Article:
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Desktop Linux: Ready for the mainstream

Desktop Linux: Ready for the mainstream

Governments and major businesses can adopt Linux for many users, rather than pay the high costs of Vista or Windows 7

I was struck by how XP-like Ubuntu is. And that's a good thing. It took me very little time to find where standard functions are, given the similarities. In fact, it's a much easier transition. The menu structure is clear and not hidden. There's none of the "I'm so complex I must hide myself in gewgaws" nonsense that Microsoft has convinced itself, in Vista and Windows 7, makes a good UI but in fact further complicates an already hodgepodge user interface. (Gluing feathers on a platypus won't make it fly.) Users can get to work without guessing what Microsoft thinks they ought to do.

Adding Hewlett-Packard and Brother network printers was trivial -- easier than in Windows and about the same as on the Mac. But I did have to install drivers for the Brother's fax and scanner capabilities, and these required command-line installation via the Terminal. Using an external USB media card drive was also no biggie; Ubuntu detected both the drive and the SD card I inserted, saw it contained photos, and asked to launch a photo management app. You can expect to come across compatibility issues with more exotic hardware, but most business PCs don't typically include that class of consumer-oriented gear.

Well-suited for office workers, but not specialty users. After basic compatibility with PC hardware, the big criticism of desktop Linux is the state of its apps. There's good news and bad news here. Ubuntu comes with the Mozilla Firefox Web browser and the Evolution Mail client pre-installed, as well as OpenOffice.org's office productivity suite.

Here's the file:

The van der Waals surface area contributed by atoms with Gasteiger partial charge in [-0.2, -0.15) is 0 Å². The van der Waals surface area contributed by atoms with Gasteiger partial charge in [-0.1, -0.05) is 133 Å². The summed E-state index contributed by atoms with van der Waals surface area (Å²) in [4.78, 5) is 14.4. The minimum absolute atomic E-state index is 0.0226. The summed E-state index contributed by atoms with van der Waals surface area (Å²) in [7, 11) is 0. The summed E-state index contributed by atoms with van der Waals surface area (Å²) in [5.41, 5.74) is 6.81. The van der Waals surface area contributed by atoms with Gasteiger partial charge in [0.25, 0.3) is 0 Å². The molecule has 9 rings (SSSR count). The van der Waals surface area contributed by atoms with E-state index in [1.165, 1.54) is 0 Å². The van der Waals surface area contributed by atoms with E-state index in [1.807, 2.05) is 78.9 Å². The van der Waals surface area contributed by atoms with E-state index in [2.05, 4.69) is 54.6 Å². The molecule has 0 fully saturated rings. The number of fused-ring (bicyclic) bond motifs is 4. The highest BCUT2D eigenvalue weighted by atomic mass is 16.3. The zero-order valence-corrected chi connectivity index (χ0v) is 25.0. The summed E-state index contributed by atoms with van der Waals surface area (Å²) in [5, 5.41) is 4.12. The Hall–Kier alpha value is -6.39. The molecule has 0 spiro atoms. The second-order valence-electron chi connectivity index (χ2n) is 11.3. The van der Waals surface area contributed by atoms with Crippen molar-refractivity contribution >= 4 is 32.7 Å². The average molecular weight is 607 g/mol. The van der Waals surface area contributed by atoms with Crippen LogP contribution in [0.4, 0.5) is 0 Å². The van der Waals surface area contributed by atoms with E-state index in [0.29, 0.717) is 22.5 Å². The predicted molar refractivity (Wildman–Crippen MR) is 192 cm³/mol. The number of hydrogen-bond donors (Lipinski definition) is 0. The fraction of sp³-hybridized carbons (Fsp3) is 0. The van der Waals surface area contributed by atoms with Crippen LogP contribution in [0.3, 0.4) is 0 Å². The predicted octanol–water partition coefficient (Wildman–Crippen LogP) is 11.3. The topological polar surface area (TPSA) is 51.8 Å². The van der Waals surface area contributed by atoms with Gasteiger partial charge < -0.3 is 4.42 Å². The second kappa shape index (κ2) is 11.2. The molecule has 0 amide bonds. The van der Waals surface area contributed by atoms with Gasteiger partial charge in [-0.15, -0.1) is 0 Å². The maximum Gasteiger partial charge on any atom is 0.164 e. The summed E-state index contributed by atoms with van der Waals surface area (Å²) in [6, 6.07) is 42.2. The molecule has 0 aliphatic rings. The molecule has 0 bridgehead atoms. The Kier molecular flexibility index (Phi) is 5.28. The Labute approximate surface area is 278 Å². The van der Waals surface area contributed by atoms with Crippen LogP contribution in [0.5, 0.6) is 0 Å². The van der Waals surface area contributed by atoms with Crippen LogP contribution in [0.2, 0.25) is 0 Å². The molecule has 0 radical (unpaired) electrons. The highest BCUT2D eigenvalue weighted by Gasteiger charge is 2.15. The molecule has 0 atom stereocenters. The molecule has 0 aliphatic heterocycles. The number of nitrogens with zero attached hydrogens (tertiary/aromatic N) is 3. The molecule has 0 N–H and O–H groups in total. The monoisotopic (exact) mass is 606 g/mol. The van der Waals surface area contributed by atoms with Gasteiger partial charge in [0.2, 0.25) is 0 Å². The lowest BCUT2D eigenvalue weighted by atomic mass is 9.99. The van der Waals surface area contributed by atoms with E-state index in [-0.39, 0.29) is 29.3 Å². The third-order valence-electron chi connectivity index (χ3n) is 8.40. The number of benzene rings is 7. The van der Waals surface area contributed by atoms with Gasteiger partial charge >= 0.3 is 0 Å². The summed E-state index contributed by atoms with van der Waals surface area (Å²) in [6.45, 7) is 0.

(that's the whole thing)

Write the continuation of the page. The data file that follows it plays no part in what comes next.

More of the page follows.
Firefox is my preferred browser, but if you depend on ActiveX controls for your company's Web apps (which you should not in this multibrowser, multiplatform world), the lack of Internet Explorer could be a deal killer. The Evolution Mail client is fantastic; it easily connects to Exchange Server for mail, calendar, and contacts, using LDAP and Outlook Web Access. The UI is similar to Outlook's but simpler. And in a move that should shame Microsoft, the Evolution Mail client is more compatible with Exchange than is Microsoft's Mac client, Entourage. (One example: I could set an away notice, which I cannot do with Entourage.) You can also run Mozilla Thunderbird if you're POP-oriented, though Evolution Mail also supports POP and IMAP.

OpenOffice is a sound alternative to Microsoft Office, but I spent most of my time with the free IBM Lotus Symphony, which is a slightly better productivity suite than OpenOffice, in an evaluation. It's simply more refined and will be easier for Office users to adapt to, even though it lacks the database and drawing applications that OpenOffice has. I'm sure there are features in Word, Excel, and PowerPoint that Symphony and OpenOffice can't match, but you can bet that for 80 percent or more of your "knowledge workers," sales staff, and so on that Symphony or OpenOffice will do the job.


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